Last Updated: 2015-11-20 11:19:22 UTC
by Xavier Mertens (Version: 1)
This famous Bruce’s quote is so true that we can re-use it to focus on specific topics like SIEM (“Security Information and Event Management”). Many organizations already deployed solutions to process their logs and to generate (useful - I hope) alerts. The market is full of solutions that can perform more or less a good job. But the ROI of your tool will be directly related to the processes that you implement next to the hardware and software components. I’ll give you two examples.
The first one is the implementation of a mandatory strong change management procedure. Recently, I faced this story at a customer. I call this the “green status” effect: If the security monitoring tool does not report alerts and and you assume that everything seems running fine, you'll fail! Because your SIEM quality is directly depending on the quality of the data send to it. Within the customer infrastructure, some critical devices were moved to a new VLAN (new IP addresses assigned to them) but the configuration of the collector was not changed to reflect this important change. Events being sent to a rsyslog instance and split based on the source IP address, the new events were not properly collected. They lost many alerts!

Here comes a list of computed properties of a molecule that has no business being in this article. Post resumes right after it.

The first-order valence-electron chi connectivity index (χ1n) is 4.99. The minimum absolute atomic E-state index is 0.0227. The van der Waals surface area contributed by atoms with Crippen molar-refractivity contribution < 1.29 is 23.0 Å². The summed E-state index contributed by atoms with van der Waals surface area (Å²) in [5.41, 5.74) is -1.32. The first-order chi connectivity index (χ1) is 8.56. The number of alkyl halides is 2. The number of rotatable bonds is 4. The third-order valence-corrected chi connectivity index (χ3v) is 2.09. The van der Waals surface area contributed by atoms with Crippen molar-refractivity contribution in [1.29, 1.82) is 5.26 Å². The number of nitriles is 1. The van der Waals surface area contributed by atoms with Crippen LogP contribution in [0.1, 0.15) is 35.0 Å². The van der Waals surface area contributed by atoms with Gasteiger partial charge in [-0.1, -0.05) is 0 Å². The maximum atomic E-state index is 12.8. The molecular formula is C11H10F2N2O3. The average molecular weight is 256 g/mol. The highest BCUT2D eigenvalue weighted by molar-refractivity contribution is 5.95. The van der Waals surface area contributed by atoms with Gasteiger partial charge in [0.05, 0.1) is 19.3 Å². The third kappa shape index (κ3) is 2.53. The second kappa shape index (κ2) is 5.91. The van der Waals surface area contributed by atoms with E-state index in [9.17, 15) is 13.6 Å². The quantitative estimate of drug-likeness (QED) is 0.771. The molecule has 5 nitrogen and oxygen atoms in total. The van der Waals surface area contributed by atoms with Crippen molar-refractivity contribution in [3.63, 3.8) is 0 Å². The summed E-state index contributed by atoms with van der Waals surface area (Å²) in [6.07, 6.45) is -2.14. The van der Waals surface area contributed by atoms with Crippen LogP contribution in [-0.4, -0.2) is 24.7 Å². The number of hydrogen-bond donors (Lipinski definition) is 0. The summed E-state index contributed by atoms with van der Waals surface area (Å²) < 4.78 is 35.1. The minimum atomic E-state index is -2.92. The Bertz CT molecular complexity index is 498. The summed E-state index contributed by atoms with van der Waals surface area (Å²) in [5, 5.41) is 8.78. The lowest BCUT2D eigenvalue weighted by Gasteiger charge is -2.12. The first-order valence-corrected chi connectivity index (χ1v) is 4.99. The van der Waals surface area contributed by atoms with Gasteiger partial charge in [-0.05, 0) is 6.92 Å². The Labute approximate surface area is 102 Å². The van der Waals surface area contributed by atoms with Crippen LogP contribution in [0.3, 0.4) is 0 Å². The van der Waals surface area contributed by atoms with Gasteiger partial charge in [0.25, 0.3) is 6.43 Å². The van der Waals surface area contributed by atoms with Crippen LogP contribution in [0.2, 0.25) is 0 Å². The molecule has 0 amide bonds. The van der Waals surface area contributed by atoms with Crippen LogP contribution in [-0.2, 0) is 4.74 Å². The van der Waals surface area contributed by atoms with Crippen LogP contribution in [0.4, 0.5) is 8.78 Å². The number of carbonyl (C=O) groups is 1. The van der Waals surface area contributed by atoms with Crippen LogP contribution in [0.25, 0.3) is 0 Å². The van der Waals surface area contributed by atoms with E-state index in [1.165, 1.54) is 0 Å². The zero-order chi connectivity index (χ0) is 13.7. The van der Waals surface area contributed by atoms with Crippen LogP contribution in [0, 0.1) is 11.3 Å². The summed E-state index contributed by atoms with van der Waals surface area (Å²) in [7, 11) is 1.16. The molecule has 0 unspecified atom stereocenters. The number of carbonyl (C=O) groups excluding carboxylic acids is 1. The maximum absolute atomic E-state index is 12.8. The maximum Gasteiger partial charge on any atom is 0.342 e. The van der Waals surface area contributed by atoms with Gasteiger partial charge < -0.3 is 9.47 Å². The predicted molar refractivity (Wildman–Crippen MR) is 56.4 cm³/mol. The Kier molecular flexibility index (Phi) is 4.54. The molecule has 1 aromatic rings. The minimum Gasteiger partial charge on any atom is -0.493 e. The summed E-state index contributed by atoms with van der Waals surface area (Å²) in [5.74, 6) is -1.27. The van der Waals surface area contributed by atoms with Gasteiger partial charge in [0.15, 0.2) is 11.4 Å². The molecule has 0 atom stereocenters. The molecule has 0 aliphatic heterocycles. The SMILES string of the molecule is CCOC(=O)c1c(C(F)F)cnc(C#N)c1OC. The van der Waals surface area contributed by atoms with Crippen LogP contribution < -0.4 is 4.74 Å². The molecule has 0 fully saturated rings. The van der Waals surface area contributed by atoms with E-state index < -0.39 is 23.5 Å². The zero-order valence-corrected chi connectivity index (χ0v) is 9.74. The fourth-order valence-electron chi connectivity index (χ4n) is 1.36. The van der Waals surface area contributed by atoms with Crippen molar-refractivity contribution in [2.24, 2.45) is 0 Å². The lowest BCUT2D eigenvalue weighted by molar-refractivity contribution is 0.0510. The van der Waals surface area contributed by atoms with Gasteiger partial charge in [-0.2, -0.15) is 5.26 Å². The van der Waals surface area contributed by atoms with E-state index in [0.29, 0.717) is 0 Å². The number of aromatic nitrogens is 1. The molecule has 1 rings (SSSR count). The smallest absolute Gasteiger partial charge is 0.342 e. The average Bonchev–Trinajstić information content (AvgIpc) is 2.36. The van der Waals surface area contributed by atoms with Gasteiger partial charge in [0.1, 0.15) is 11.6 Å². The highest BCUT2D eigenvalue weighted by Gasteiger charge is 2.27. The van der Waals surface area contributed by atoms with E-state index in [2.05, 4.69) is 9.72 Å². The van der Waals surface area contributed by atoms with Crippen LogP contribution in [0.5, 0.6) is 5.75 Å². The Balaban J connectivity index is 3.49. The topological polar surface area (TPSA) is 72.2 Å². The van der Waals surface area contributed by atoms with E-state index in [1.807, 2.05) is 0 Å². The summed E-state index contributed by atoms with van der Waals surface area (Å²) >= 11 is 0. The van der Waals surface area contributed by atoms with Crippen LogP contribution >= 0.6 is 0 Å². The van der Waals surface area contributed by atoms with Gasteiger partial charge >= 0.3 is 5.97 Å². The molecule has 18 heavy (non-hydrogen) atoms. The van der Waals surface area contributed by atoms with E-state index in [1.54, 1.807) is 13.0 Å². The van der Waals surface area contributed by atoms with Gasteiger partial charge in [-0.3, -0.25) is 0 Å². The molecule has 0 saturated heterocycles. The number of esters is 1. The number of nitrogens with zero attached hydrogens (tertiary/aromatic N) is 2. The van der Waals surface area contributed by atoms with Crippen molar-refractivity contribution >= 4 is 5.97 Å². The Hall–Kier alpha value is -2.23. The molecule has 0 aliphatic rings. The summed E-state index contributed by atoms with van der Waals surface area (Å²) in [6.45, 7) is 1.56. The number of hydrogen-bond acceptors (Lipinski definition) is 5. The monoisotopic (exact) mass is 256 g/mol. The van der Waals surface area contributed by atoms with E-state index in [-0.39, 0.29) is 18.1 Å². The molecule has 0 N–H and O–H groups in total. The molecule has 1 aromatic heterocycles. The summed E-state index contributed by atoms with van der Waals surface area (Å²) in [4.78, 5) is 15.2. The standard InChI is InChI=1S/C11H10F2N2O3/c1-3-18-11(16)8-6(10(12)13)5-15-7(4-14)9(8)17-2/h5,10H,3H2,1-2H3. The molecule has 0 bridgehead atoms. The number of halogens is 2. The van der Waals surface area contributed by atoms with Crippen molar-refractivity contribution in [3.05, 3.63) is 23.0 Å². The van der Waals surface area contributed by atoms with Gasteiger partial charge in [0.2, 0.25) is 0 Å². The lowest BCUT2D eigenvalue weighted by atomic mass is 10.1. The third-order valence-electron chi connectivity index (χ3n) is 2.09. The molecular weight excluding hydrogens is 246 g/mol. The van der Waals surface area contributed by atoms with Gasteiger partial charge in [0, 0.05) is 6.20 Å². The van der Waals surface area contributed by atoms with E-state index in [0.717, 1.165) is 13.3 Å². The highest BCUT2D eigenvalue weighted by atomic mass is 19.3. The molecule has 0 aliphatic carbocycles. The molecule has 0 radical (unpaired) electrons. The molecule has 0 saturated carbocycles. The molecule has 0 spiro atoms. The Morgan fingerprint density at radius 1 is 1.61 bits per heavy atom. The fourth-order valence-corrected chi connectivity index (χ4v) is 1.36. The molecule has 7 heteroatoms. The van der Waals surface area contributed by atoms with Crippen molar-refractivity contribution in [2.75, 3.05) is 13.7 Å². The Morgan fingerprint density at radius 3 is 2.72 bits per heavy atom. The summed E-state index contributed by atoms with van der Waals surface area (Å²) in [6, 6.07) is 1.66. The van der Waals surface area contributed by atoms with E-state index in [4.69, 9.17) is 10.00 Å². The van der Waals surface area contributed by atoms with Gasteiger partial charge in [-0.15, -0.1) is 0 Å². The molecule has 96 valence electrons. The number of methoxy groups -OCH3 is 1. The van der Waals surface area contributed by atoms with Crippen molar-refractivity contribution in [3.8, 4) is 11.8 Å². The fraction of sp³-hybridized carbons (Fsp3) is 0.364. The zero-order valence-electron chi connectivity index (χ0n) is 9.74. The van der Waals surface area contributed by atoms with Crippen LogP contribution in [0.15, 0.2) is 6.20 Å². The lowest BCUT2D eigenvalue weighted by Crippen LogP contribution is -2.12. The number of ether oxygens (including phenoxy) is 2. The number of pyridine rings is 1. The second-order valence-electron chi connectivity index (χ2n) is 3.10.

The second example focus on assets management. Many SIEM vendors propose compliancy packages (PCI, HIPAAS, SOX - name your favorite one). The marketing message behind those packages is “be compliant out of the box”. Really? Have a look at the following correlation rule extracted from a PCI compliancy package from a well-known SIEM solution (translated in human readable format):
if the target is not : known as a regular destination from the DMZ OR known as a trusted target OR known as a “cardholder” target AND IF the destination port is not known as allowed (via an Active List) AND IF the traffic is not coming from a VPN device AND IF the traffic is not coming from a SIEM device AND IF the source is flagged as an attacker from the DMZ
Based on this rule, we must:
- Define trusted hosts
- Define “cardholder” hosts
- Define the list of allowed ports
- Categorize the VPN, SIEM devices
This means that to make this rule effective, there is a huge classification job to perform to fill the SIEM with relevant data (again!). Deploying a SIEM is not just a one shot process. You’ve to carefully implement procedures!
- New devices must be provisioned in the SIEM configuration
- Changes must be reflected in the SIEM configuration.
- Implement controls to detect unusual behavior (waiting for alerts is not enough)
ISC Handler - Freelance Security Consultant